These flags do much more than just mark a note. You can select View | Note Flags Summary and display a pane that will show links to all notes that you’ve marked with flags. You can select to view only those marked with a particular flag, such as the Question flag, and you can view the flags on a particular page, in a particular section, or throughout the entire notebook. When you click a flagged note in the Summary pane, this will immediately take you to that note. The Note Flags Summary pane is shown in Figure E. OneNote flags will also integrate Outlook 2003 flags.
|You can use the Note Flags Summary pane to find and go to flagged notes.|
Search capabilities: OneNote makes it easy to find the information you’ve recorded in your notebook, even if you don’t know when you recorded it or the name of the page, section, or folder it’s in. The search feature lets you look for keywords and notes the pages that contain those words. The search results are shown in a pane, with the titles of all matching pages hyperlinked to those pages so you can click and go there immediately. As shown in Figure F, you can search in the entire notebook, the current folder and its subfolders, the current folder only, or the current section.
|You can search sections, folders, or the entire notebook for keywords.|
You can also search for information by going back and forth through the history record to the pages that you’ve opened during a session. When you close OneNote, the history will be cleared.
Need the definition or more information about a word or phrase in one of your notes? Right-click the word, click Look Up, and the Research pane opens, allowing you to search the dictionary, thesaurus, eLibrary, Factiva News Search, or other research, business, or financial sites, as shown in Figure G.
|You can use the Look Up feature to search reference books or research sites.|
Quick notes: You can use the Quick Note interface to jot down short notes quickly. In the Window menu, select New Quick Note Window. This pops up a small window in which you can type or write a short note; you can then “pin” this little note anywhere on your monitor screen so it will be a visible reminder (similar to Outlook’s note feature). All of your quick notes are saved in the Quick Notes pane so that you can view them later.
Office integration: OneNote is a part of the Office 2003 system and integrates with the other applications. Not only can you copy and paste from Word, but you can also insert slides from PowerPoint into your notes or insert parts of an Excel spreadsheet. One of the most useful integration features is the ability to easily turn a note into an Outlook task. Just click the Outlook Task icon on the Note Flags toolbar or select Format | Note Flags | Create Outlook Task. This will open a new task window and you can type in details, due/start dates, reminder schedules, and so forth.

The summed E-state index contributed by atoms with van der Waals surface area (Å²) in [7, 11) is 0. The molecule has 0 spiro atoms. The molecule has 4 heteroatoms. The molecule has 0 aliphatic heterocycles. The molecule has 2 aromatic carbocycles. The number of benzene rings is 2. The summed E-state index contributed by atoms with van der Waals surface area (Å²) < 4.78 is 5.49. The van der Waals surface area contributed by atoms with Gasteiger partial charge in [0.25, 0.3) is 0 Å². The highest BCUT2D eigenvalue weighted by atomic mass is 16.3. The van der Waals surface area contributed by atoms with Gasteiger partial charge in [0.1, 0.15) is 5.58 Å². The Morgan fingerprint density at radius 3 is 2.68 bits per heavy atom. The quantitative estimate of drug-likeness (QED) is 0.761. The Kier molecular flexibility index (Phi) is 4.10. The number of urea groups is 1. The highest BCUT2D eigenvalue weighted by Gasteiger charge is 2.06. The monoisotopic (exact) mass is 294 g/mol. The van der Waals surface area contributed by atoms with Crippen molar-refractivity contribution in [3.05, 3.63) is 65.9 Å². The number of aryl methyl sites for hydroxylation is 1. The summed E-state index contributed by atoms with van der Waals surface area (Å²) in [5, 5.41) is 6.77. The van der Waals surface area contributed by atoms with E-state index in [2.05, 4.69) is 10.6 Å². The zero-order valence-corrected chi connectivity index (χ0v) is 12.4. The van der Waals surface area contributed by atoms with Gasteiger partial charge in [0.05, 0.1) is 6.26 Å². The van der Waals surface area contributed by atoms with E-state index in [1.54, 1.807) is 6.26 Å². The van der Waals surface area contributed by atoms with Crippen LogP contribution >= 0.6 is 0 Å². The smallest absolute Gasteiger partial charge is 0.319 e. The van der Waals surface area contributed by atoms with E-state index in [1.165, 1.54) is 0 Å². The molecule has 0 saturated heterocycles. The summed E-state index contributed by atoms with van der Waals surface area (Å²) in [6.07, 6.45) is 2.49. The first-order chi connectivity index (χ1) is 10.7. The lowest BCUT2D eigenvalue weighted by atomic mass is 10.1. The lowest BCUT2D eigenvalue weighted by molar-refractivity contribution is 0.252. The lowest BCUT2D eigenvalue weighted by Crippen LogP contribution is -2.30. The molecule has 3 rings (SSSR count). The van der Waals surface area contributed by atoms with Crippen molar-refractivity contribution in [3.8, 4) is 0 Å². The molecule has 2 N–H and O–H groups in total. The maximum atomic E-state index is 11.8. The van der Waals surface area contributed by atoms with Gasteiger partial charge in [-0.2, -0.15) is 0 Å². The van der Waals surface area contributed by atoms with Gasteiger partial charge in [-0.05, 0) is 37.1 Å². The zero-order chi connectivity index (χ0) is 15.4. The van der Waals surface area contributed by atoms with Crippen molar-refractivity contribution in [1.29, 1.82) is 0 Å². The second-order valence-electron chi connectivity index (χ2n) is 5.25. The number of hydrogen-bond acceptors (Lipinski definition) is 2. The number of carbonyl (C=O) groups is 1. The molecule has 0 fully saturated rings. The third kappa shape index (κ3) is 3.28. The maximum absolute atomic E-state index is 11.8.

You can also e-mail your notes easily—if you have Outlook 2003—by clicking the Mail icon on the OneNote toolbar. If you have handwritten or drawn elements in the note, they’ll be changed into graphics and will appear in the HTML format e-mail message. This can be read by any recipient whose e-mail client supports HTML messages. The note will also be attached as a .one file, so if the recipient also uses OneNote, the recipient can add it to his or her own notebook simply by double-clicking it. You can also save notes as HTML and publish them on the Web.
Taking note taking to the next level
Taking notes is a necessity in the business environment, in the classroom, and for professional and personal purposes. Microsoft Office users have found the Notes function in Outlook to be very limited in features and functionality, but the new OneNote program promises to take electronic note taking—and organization—to a new level. OneNote is still in beta testing at this time, and like all version 1 software incarnations, it isn’t perfect. It is, however, an extremely useful tool for capturing information, arranging it in a logical structure, and finding it later when you need it—especially if you’re using it in conjunction with Office 2003 applications and on a Tablet PC. I’m already looking forward to version 2.
Debra Littlejohn Shinder, MCSE, MVP is a technology consultant, trainer, and writer who has authored a number of books on computer operating systems, networking, and security. Deb is a tech editor, developmental editor, and contributor to over 20 additional books on subjects such as the Windows 2000 and Windows 2003 MCSE exams, CompTIA Security+ exam, and TruSecure's ICSA certification.